2017 Turtle Dove

Tea type
White Tea
Ingredients
Not available
Flavors
Apricot, Hay, Leather, Straw, Sugarcane, Flowers, Honey, Floral, Sweet, Thick, Grass, Bitter, Citrus, Malt, Medicinal, Tangy, Forest Floor, Wood
Sold in
Not available
Caffeine
Not available
Certification
Not available
Edit tea info Last updated by Anonimo Nonlodico
Average preparation
195 °F / 90 °C 0 min, 15 sec 4 g 3 oz / 84 ml

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11 Tasting Notes View all

  • “I received a sample of this with my Teaware.House order of an adorable 50ml gaiwan. Fun opportunity to try it out for the first time, as I’ve never had a gaiwan this small. The scent of the dry...” Read full tasting note
    70
  • “Very tightly compressed, to the point that I actually find it annoying. It is somewhat tricky to get a decent chunk without turning too much tea into dust, and it takes a long time for the tea to...” Read full tasting note
  • “Very tightly compressed, easy does it. The leaf can be bitter which I don’t like in a white tea but hang in there, after experimentation it became sweet and long lasting. This is an interesting tea.” Read full tasting note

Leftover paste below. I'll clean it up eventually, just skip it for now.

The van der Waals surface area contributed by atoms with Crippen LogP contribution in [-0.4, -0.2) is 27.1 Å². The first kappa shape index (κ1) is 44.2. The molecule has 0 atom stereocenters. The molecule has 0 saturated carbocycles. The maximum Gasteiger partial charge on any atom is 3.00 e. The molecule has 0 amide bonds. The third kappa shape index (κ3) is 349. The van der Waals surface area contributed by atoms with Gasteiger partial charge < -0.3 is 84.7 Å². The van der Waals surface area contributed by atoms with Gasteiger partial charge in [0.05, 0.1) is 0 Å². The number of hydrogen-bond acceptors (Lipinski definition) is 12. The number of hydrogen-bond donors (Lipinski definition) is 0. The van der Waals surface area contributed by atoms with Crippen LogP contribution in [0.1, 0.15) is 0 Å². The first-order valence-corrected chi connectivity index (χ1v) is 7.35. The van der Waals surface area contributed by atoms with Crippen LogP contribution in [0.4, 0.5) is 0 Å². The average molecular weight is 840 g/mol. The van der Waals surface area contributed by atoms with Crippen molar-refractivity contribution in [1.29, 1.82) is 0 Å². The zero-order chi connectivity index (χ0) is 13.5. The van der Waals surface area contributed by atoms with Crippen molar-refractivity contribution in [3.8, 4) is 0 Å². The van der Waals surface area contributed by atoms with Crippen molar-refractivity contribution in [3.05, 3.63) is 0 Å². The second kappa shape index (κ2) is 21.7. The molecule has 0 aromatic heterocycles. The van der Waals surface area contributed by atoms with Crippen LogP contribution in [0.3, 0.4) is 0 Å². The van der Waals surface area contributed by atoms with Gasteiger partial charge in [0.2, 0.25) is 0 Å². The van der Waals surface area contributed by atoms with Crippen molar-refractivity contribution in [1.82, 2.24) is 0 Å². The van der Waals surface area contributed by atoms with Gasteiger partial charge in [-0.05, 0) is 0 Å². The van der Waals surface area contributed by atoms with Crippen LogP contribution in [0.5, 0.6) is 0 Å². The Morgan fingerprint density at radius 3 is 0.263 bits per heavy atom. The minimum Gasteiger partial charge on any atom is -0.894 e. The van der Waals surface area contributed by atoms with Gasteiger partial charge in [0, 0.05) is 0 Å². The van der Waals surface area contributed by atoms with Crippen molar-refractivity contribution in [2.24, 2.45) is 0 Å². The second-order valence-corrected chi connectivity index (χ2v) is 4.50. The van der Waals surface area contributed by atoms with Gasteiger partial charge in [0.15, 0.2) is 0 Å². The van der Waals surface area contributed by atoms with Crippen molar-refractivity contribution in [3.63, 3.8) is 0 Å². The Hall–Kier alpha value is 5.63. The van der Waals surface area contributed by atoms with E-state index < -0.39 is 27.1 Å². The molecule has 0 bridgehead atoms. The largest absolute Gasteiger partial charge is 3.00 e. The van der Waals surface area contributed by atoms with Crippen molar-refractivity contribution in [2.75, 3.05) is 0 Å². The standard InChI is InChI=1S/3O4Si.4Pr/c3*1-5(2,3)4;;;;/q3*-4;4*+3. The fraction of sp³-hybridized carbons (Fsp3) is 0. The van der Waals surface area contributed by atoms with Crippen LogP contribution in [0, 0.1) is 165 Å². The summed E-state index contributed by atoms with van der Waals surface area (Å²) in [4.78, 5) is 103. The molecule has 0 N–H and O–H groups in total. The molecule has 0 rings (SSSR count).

• “I haven’t tried many white teas, but I very much enjoyed this one. It has a very floral aroma with a sweetness and thickness which both give it qualities of a black tea to me. The taste lingers...” Read full tasting note
    87

From White2Tea

The 2017 Turtle Dove is a pressed white tea from Yunnan. Made from large leaf varietal material, the tea is sun dried, with no machine processing involved. The tea has a thick body, soft mouthfeel, and a unique natural fragrance. This tea is very forgiving with any type of brewing, including gongfu, western, or grandpa style. A perfect tea to drink daily without much fuss.
Drink now or age for the long haul.

This tea has been tested and passed the test for 440 of the pesticides and herbicides on the EU MRL list.

About White2Tea View company

Company description not available.

11 Tasting Notes

70
306 tasting notes

I received a sample of this with my Teaware.House order of an adorable 50ml gaiwan. Fun opportunity to try it out for the first time, as I’ve never had a gaiwan this small.

The scent of the dry leaves in a pre-warmed gaiwan is like leather, hay, and dried flowers

The aroma of the leaves after the first infusion is really rich like dried fruit, particularly apricots. Judging by the smell, the taste of the first infusion is not quite what I expected. It’s a bit rustic with hay and leather notes, more similar to the scent of the dry leaf. There’s also a bit of drying feeling in the mouth, the taste of sugarcane, and just subtle hints of dried fruit flavor. I guess I was expecting a lighter and brighter flavor since this is a white tea, and that’s what I’ve come to expect from the best white teas I’ve tried.